You can pair your central air conditioner or mini-split, window, or portable units with a smart thermostat or smart AC controller, respectively. These smart devices, like the Cielo Breez Plus, have in-built humidity sensors. You can set your desired humidity range, and your aircon will run to maintain it.
These smart devices can also be controlled from anywhere using your phone. Moreover, you can view your room’s live current humidity level and set triggers for your air conditioner to maintain the desired range. You can simply set your preferences, sit back, and relax while these smart devices take care of your home temperature and humidity.
3. Use Exhaust Fans
Exhaust fans help to maintain optimal humidity levels during summers. They are mostly installed in the bathroom and kitchen, as the moisture is usually high there. The vapors added to the air due to cooking, boiling water, or showers can be removed effectively by running exhaust fans.
4. Take Cold Showers
Even though hot showers are really soothing after a long tiring day, the steam buildup can, unfortunately, increase the humidity inside your home. Try to bring the heat down and take cold showers whenever you can. In summers, cold showers can be really refreshing and can help to beat the heat.
5. Avoid Boiling Water
On days when humidity is really high, avoid boiling water for vegetables or pasta. The steam can take the already high vapor count to an extreme level. If you must have to boil water, make sure to vent out the steam properly.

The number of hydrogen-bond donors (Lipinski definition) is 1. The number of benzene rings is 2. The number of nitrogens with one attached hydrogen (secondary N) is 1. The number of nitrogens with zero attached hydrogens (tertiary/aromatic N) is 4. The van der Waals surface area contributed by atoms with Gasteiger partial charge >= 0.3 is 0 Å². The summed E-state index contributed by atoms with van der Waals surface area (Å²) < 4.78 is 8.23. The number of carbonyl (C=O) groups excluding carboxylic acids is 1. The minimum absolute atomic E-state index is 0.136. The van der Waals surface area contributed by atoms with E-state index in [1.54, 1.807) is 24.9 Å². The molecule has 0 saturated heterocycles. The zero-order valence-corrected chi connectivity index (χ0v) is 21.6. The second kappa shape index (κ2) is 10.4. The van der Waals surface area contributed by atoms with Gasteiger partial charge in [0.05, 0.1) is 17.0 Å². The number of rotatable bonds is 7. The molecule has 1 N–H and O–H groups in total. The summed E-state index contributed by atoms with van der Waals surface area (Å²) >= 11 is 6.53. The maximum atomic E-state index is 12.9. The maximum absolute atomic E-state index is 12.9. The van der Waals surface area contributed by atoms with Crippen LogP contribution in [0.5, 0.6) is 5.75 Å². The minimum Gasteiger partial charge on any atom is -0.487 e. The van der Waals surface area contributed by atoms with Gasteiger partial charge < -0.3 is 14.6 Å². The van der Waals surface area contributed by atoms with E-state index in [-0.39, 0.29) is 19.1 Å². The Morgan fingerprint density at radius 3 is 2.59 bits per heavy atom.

6. Grow Moisture-Absorbing Plants
Houseplants act as natural dehumidifiers while adding to the aesthetics of your home. They absorb water from the air through their leaves. Hence, providing you with an attractive solution to lower humidity indoors. Be sure to do your research before buying houseplants, as not all of them help reduce the humidity. Some houseplants that help bring the moisture count low include orchids, palms, cactus, and spider plants.
7. Open Windows for Ventilation
Ventilating your house properly also helps in maintaining optimal humidity levels. Air circulation helps to reduce the sticky and moist feeling indoors. Try to open windows to let the fresh air in, especially in the evening.
To learn more about managing humidity throughout the year, read this article.
Why Is the Human Body so Sensitive to Humidity?
Humidity is the number that represents the moisture or vapor count in the atmosphere. During perspiration, your body depends on the surrounding air to lose the sweat. This evaporation of sweat from your body allows it to cool down.
In a humid environment, the process of evaporation slows down. The warm moisture stays on your body for longer, and you feel hotter. The phenomenon is referred to as the heat index in terms of meteorology.
The heat index is often commonly known as the real-feel or apparent temperature. It combines air temperature and relative humidity to give a human-perceived equivalent temperature. You must have seen it on your weather app, referred to as “feels like.”